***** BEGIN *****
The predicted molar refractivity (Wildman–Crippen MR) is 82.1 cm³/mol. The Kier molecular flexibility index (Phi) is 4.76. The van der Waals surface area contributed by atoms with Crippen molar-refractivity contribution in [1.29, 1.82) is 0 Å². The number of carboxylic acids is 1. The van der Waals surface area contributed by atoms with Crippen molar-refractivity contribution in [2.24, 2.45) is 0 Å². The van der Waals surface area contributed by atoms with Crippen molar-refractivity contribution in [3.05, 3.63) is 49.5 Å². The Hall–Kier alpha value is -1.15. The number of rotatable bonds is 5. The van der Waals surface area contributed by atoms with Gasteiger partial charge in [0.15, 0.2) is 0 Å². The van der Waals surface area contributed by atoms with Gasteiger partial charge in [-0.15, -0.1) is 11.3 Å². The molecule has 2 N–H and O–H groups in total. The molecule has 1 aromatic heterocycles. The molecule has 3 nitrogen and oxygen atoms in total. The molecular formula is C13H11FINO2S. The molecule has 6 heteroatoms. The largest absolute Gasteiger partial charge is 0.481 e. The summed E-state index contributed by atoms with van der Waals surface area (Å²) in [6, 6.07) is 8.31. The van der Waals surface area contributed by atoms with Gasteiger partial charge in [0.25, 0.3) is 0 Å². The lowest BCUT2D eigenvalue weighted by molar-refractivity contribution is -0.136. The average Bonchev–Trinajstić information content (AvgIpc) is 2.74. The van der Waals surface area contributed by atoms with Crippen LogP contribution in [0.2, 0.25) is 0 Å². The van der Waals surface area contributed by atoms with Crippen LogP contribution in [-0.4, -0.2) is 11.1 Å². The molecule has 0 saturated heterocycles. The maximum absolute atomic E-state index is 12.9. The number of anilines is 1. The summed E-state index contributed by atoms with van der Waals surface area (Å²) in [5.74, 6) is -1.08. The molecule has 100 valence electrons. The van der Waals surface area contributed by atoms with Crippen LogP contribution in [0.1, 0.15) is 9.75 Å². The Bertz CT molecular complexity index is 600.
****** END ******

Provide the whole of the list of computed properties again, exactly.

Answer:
The predicted molar refractivity (Wildman–Crippen MR) is 82.1 cm³/mol. The Kier molecular flexibility index (Phi) is 4.76. The van der Waals surface area contributed by atoms with Crippen molar-refractivity contribution in [1.29, 1.82) is 0 Å². The number of carboxylic acids is 1. The van der Waals surface area contributed by atoms with Crippen molar-refractivity contribution in [2.24, 2.45) is 0 Å². The van der Waals surface area contributed by atoms with Crippen molar-refractivity contribution in [3.05, 3.63) is 49.5 Å². The Hall–Kier alpha value is -1.15. The number of rotatable bonds is 5. The van der Waals surface area contributed by atoms with Gasteiger partial charge in [0.15, 0.2) is 0 Å². The van der Waals surface area contributed by atoms with Gasteiger partial charge in [-0.15, -0.1) is 11.3 Å². The molecule has 2 N–H and O–H groups in total. The molecule has 1 aromatic heterocycles. The molecule has 3 nitrogen and oxygen atoms in total. The molecular formula is C13H11FINO2S. The molecule has 6 heteroatoms. The largest absolute Gasteiger partial charge is 0.481 e. The summed E-state index contributed by atoms with van der Waals surface area (Å²) in [6, 6.07) is 8.31. The van der Waals surface area contributed by atoms with Gasteiger partial charge in [0.25, 0.3) is 0 Å². The lowest BCUT2D eigenvalue weighted by molar-refractivity contribution is -0.136. The average Bonchev–Trinajstić information content (AvgIpc) is 2.74. The van der Waals surface area contributed by atoms with Crippen LogP contribution in [0.2, 0.25) is 0 Å². The van der Waals surface area contributed by atoms with Crippen LogP contribution in [-0.4, -0.2) is 11.1 Å². The molecule has 0 saturated heterocycles. The maximum absolute atomic E-state index is 12.9. The number of anilines is 1. The summed E-state index contributed by atoms with van der Waals surface area (Å²) in [5.74, 6) is -1.08. The molecule has 100 valence electrons. The van der Waals surface area contributed by atoms with Crippen LogP contribution in [0.1, 0.15) is 9.75 Å². The Bertz CT molecular complexity index is 600.